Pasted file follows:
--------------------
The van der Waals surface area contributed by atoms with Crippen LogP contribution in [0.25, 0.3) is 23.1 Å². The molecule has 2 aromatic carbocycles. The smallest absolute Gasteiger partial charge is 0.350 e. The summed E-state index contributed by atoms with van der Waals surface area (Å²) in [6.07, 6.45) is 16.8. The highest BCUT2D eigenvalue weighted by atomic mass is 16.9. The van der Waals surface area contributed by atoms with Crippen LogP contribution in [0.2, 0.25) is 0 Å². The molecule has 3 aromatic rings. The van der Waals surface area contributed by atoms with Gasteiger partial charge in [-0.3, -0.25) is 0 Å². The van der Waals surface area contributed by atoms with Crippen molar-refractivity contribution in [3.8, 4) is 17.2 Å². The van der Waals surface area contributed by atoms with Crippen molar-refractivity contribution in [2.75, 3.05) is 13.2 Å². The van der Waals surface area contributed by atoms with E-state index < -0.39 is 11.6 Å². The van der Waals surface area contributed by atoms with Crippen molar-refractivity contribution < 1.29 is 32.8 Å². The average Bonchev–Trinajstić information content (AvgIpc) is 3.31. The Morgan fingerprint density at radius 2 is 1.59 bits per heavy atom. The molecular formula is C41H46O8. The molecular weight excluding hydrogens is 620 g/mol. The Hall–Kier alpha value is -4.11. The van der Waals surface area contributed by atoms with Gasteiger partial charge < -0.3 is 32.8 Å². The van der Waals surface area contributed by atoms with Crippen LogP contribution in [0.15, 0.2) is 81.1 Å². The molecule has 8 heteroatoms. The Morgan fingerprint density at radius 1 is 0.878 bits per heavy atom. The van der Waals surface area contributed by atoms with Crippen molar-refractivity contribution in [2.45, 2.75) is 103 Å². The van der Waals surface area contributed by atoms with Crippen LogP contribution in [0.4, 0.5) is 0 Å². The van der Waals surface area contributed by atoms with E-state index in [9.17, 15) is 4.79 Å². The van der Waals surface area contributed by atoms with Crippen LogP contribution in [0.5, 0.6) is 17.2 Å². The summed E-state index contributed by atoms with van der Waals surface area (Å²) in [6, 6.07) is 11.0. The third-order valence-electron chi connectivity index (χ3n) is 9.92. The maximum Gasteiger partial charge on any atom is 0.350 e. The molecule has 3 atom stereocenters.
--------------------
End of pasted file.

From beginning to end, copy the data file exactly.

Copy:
The van der Waals surface area contributed by atoms with Crippen LogP contribution in [0.25, 0.3) is 23.1 Å². The molecule has 2 aromatic carbocycles. The smallest absolute Gasteiger partial charge is 0.350 e. The summed E-state index contributed by atoms with van der Waals surface area (Å²) in [6.07, 6.45) is 16.8. The highest BCUT2D eigenvalue weighted by atomic mass is 16.9. The van der Waals surface area contributed by atoms with Crippen LogP contribution in [0.2, 0.25) is 0 Å². The molecule has 3 aromatic rings. The van der Waals surface area contributed by atoms with Gasteiger partial charge in [-0.3, -0.25) is 0 Å². The van der Waals surface area contributed by atoms with Crippen molar-refractivity contribution in [3.8, 4) is 17.2 Å². The van der Waals surface area contributed by atoms with Crippen molar-refractivity contribution in [2.75, 3.05) is 13.2 Å². The van der Waals surface area contributed by atoms with E-state index < -0.39 is 11.6 Å². The van der Waals surface area contributed by atoms with Crippen molar-refractivity contribution < 1.29 is 32.8 Å². The average Bonchev–Trinajstić information content (AvgIpc) is 3.31. The Morgan fingerprint density at radius 2 is 1.59 bits per heavy atom. The molecular formula is C41H46O8. The molecular weight excluding hydrogens is 620 g/mol. The Hall–Kier alpha value is -4.11. The van der Waals surface area contributed by atoms with Gasteiger partial charge < -0.3 is 32.8 Å². The van der Waals surface area contributed by atoms with Crippen LogP contribution in [0.15, 0.2) is 81.1 Å². The molecule has 8 heteroatoms. The Morgan fingerprint density at radius 1 is 0.878 bits per heavy atom. The van der Waals surface area contributed by atoms with Crippen molar-refractivity contribution in [2.45, 2.75) is 103 Å². The van der Waals surface area contributed by atoms with Crippen LogP contribution in [0.4, 0.5) is 0 Å². The van der Waals surface area contributed by atoms with E-state index in [9.17, 15) is 4.79 Å². The van der Waals surface area contributed by atoms with Crippen LogP contribution in [0.5, 0.6) is 17.2 Å². The summed E-state index contributed by atoms with van der Waals surface area (Å²) in [6, 6.07) is 11.0. The third-order valence-electron chi connectivity index (χ3n) is 9.92. The maximum Gasteiger partial charge on any atom is 0.350 e. The molecule has 3 atom stereocenters.